Terminating a contractor for default is a “‘drastic sanction’ and ‘should be imposed (or sustained) only for good grounds and on solid evidence.’” Cherokee General Corp. v. U.S., 150 Fed.Cl. 270, 278 (Fed.Cl. 2020) (citation omitted).    This is true with any termination for default because terminating a contract for default is the harshest recourse that can be taken under a contract.  It is a caused-based termination.  For this reason, the party terminating a contract for default needs to be in a position to carry its burden supporting the evidentiary basis in exercising the default-based (or caused-based) termination.  Stated differently, the party terminating a contract for default needs to justify the reasonableness in terminating the contract for default.

A party looking to terminate a contract for default should smartly work with counsel to best position its justification in exercising the termination for default.  Likewise, a contractor terminated for default should immediately work with counsel to best position the unreasonableness or the lack of justification for the default-based termination.

The recent Court of Federal Claims opinion in Cherokee General Corp. contains a worthwhile discussion on termination of contracts for default in the federal government contracting arena (including the contractor’s argument that the termination for default should be converted into a termination for convenience).  As explained by the Cherokee General Corp. Court, a contracting officer is given broad discretion to terminate a contract for default. Cherokee General Corp., 150 Fed. Cl. at 277 (citation omitted).  This discretion may be overturned if the contracting officer’s decision to terminate the contract for default is “arbitrary, capricious, or an abuse of discretion.  Id. (citation omitted).  In support of this broad discretion, however, a court can “sustain a [contracting officer’s] default termination ‘for all of the reasons noted by the contracting officer at the time [of his/her default termination letter],’ or ‘for any additional valid reason [justifiable by the circumstances].’” Cherokee General Corp. at 280 (citation omitted).

A termination based on the contractor’s refusal or inability to perform the work with the necessary diligence is appropriate where the contracting officer reasonably believed that “there was ‘no reasonable likelihood that the [contractor] could perform the entire contract effort within the time remaining for contract performance.’ If, however, “[t]he delay in completing the work arises from unforeseeable causes beyond the control and without the fault or negligence of the Contractor,” then “[t]he Contractor’s right to proceed shall not be terminated nor the Contractor charged with damages.”  “Examples of such causes include (i) acts of God or of the public enemy, (ii) acts of the Government in either its sovereign or contractual capacity, (iii) acts of another Contractor in the performance of a contract with the Government, (iv) fires, (v) floods, (vi) epidemics, (vii) quarantine restrictions, (viii) strikes, (ix) freight embargoes, (x) unusually severe weather, or (xi) delays of subcontractors or suppliers at any tier arising from unforeseeable causes beyond the control and without the fault or negligence of both the Contractor and the subcontractors or suppliers.”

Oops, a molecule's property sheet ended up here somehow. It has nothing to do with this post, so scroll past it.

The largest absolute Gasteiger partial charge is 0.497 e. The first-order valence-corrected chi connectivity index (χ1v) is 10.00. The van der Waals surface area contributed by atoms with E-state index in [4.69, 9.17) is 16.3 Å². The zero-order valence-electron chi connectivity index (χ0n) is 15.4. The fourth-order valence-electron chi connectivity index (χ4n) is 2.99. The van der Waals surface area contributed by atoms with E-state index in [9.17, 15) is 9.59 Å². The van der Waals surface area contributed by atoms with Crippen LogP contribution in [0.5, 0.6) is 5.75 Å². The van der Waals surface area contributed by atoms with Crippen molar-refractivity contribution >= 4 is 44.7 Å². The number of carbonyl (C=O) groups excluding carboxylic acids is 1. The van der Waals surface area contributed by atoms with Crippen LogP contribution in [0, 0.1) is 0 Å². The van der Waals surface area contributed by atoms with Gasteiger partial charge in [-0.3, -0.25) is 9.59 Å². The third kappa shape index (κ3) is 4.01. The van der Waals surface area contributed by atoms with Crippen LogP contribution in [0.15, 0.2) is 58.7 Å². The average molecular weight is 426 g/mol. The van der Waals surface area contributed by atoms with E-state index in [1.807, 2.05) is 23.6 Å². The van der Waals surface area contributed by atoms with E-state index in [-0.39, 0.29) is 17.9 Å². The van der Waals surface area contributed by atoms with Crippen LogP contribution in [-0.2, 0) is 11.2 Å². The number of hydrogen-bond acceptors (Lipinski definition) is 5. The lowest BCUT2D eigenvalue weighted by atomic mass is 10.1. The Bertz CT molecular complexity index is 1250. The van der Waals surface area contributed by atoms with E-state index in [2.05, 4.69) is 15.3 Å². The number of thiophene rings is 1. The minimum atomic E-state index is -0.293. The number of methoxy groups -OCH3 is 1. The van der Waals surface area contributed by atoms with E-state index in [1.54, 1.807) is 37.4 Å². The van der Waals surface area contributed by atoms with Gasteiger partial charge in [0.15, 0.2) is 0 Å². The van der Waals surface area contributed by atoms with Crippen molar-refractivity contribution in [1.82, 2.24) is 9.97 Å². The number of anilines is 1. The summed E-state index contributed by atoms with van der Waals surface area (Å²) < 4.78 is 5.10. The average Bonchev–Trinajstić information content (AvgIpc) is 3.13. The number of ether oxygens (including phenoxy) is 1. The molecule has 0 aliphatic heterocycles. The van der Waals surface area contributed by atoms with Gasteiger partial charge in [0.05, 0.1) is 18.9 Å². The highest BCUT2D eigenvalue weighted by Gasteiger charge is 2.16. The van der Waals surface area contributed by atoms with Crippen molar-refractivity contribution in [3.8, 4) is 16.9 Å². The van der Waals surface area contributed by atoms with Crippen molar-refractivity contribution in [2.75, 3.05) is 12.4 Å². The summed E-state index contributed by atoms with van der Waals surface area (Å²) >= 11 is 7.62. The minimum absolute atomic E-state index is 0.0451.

The government bears the initial burden of proving a contractor’s “demonstrated lack of diligence” which “indicat[ed] that [the government] could not be assured of timely completion. The “factors usually relied upon by courts and contract boards” to determine whether the government has met its burden include “a comparison of the percentage of work completed and the amount of time remaining under the contract; the contractor’s failure to meet progress milestones; problems with subcontractors and suppliers; the contractor’s financial situation; as well as a contractor’s performance history; and other pertinent circumstances.”  If the government meets its burden of proof, then the burden shifts to the contractor to show that its default was excusable

Cherokee General Corp., 150 Fed.Cl. at 278.

Mentioned above, but worthy of repeating, a party terminating another based on a contractual default needs to appreciate that it maintains a burden supporting the basis of the termination.   Ignoring this burden, or not appreciating the significance of this burden, can result in a party not being able to substantiate the reasonableness and justification for the termination for default.  Noteworthy, the discretion afforded a contracting officer under a federal government contract is not the same discretion afforded to every party under every contract.  Knowing this makes the appreciation of the burden supporting the basis of the termination for default a very important consideration.

Please contact David Adelstein at dadelstein@gmail.com or (954) 361-4720 if you have questions or would like more information regarding this article. You can follow David Adelstein on Twitter @DavidAdelstein1.